Four-year-old Bobby Dunbar disappeared while his family was camping at Swayze Lake in Louisiana in 1912. Hundreds of volunteers searched for him, and the alligators of the lake were even sliced open to see if Bobby was inside, but they found no trace of him. The Dunbars were wealthy people, and cast a wide net to find their son. A tip came in eight months later that Bobby was seen with a poor itinerant worker named William Cantwell Walters, so the Dunbars asked police to detain the man and traveled to Columbia, Mississippi to check the boy out themselves.
The Dunbars arrived by train and were greeted by a cluster of locals who wondered if the mystery of the missing Dunbar boy was about to unravel in their hometown. But accounts vary about precisely what happened next. In one version of the story, Percy was alleged to have cautioned his wife not to see Bobby right away, since the townsfolk seemed ill-at-ease and may have had intentions to beat, or even lynch, Walters, a suspected kidnapper, if he was proven to be at fault. Another description has Lessie racing to meet Bobby for the first time and being uncertain if it was her son; she felt his eyes were too small. For his part, Bobby shrunk away, insisting his name was Bruce.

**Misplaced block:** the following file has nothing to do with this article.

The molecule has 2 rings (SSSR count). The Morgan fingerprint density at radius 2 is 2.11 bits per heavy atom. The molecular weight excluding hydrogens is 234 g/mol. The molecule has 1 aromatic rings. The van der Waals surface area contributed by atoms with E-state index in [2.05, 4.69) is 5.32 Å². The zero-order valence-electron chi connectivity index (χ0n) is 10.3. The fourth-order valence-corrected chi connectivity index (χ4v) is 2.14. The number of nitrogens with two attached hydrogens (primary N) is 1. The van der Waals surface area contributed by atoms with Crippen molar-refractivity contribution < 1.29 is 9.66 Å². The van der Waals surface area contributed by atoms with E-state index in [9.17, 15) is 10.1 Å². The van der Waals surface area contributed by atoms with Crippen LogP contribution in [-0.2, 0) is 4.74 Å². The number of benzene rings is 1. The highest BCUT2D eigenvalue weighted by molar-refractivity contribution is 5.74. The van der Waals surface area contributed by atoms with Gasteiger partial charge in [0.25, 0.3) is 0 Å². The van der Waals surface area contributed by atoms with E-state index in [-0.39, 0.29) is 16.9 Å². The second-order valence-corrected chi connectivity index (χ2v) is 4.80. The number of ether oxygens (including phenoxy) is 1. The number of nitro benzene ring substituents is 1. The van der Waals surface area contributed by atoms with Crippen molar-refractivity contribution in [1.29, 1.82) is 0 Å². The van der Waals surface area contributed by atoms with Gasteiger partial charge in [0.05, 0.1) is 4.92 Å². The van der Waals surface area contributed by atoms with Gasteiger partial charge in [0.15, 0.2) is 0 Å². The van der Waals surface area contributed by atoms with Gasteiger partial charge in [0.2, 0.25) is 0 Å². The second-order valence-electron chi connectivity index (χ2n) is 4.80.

The next day, Lessie was permitted to give the boy a bath. After examining his moles and other distinguishing features, she pronounced him to be her Bobby without a doubt. The child seemed to have had a change of heart, too, embracing her and calling her “mama.”
So alls well that ends well? Maybe not. Walters identified the child's mother, who seemed as unsure of the child's identity as Lessie Dunbar was. Bobby grew up as the Dunbar's son, but who was he, really? Read the whole story the Dunbar kidnapping at Mental Floss.